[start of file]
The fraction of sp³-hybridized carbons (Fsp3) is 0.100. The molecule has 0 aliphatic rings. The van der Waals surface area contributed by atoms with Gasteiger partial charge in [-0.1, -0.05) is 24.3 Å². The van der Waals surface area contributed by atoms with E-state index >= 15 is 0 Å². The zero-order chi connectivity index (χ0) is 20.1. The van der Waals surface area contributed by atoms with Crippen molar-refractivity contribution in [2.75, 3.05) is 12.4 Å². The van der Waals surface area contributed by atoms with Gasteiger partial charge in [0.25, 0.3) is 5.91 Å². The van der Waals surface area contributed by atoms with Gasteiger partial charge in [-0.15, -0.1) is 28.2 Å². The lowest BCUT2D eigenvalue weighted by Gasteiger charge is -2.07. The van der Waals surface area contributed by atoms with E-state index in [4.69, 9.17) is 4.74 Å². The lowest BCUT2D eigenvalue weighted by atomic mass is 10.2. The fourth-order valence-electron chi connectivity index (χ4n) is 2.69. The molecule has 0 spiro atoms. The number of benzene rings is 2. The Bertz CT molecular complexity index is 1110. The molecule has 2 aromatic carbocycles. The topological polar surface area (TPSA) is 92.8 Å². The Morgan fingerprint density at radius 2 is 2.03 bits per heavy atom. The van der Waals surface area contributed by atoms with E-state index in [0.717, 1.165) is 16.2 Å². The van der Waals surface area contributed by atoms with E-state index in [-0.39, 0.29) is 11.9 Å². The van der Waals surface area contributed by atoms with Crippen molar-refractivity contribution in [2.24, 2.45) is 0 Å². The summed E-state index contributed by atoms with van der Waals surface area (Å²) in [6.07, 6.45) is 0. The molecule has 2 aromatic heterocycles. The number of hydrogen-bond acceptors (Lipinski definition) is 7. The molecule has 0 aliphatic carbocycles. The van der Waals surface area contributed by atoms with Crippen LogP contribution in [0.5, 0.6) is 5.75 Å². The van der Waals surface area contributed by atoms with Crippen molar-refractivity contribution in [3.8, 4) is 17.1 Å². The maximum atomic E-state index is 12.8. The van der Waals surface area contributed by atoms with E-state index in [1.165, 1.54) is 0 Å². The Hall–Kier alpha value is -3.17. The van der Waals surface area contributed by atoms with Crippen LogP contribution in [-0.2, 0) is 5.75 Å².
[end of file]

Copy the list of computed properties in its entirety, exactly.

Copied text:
The fraction of sp³-hybridized carbons (Fsp3) is 0.100. The molecule has 0 aliphatic rings. The van der Waals surface area contributed by atoms with Gasteiger partial charge in [-0.1, -0.05) is 24.3 Å². The van der Waals surface area contributed by atoms with E-state index >= 15 is 0 Å². The zero-order chi connectivity index (χ0) is 20.1. The van der Waals surface area contributed by atoms with Crippen molar-refractivity contribution in [2.75, 3.05) is 12.4 Å². The van der Waals surface area contributed by atoms with Gasteiger partial charge in [0.25, 0.3) is 5.91 Å². The van der Waals surface area contributed by atoms with Gasteiger partial charge in [-0.15, -0.1) is 28.2 Å². The lowest BCUT2D eigenvalue weighted by Gasteiger charge is -2.07. The van der Waals surface area contributed by atoms with E-state index in [4.69, 9.17) is 4.74 Å². The lowest BCUT2D eigenvalue weighted by atomic mass is 10.2. The fourth-order valence-electron chi connectivity index (χ4n) is 2.69. The molecule has 0 spiro atoms. The number of benzene rings is 2. The Bertz CT molecular complexity index is 1110. The molecule has 2 aromatic carbocycles. The topological polar surface area (TPSA) is 92.8 Å². The Morgan fingerprint density at radius 2 is 2.03 bits per heavy atom. The van der Waals surface area contributed by atoms with E-state index in [0.717, 1.165) is 16.2 Å². The van der Waals surface area contributed by atoms with E-state index in [-0.39, 0.29) is 11.9 Å². The van der Waals surface area contributed by atoms with Crippen molar-refractivity contribution in [2.24, 2.45) is 0 Å². The summed E-state index contributed by atoms with van der Waals surface area (Å²) in [6.07, 6.45) is 0. The molecule has 2 aromatic heterocycles. The number of hydrogen-bond acceptors (Lipinski definition) is 7. The molecule has 0 aliphatic carbocycles. The van der Waals surface area contributed by atoms with Crippen LogP contribution in [0.5, 0.6) is 5.75 Å². The van der Waals surface area contributed by atoms with Crippen molar-refractivity contribution in [3.8, 4) is 17.1 Å². The maximum atomic E-state index is 12.8. The van der Waals surface area contributed by atoms with E-state index in [1.165, 1.54) is 0 Å². The Hall–Kier alpha value is -3.17. The van der Waals surface area contributed by atoms with Crippen LogP contribution in [-0.2, 0) is 5.75 Å².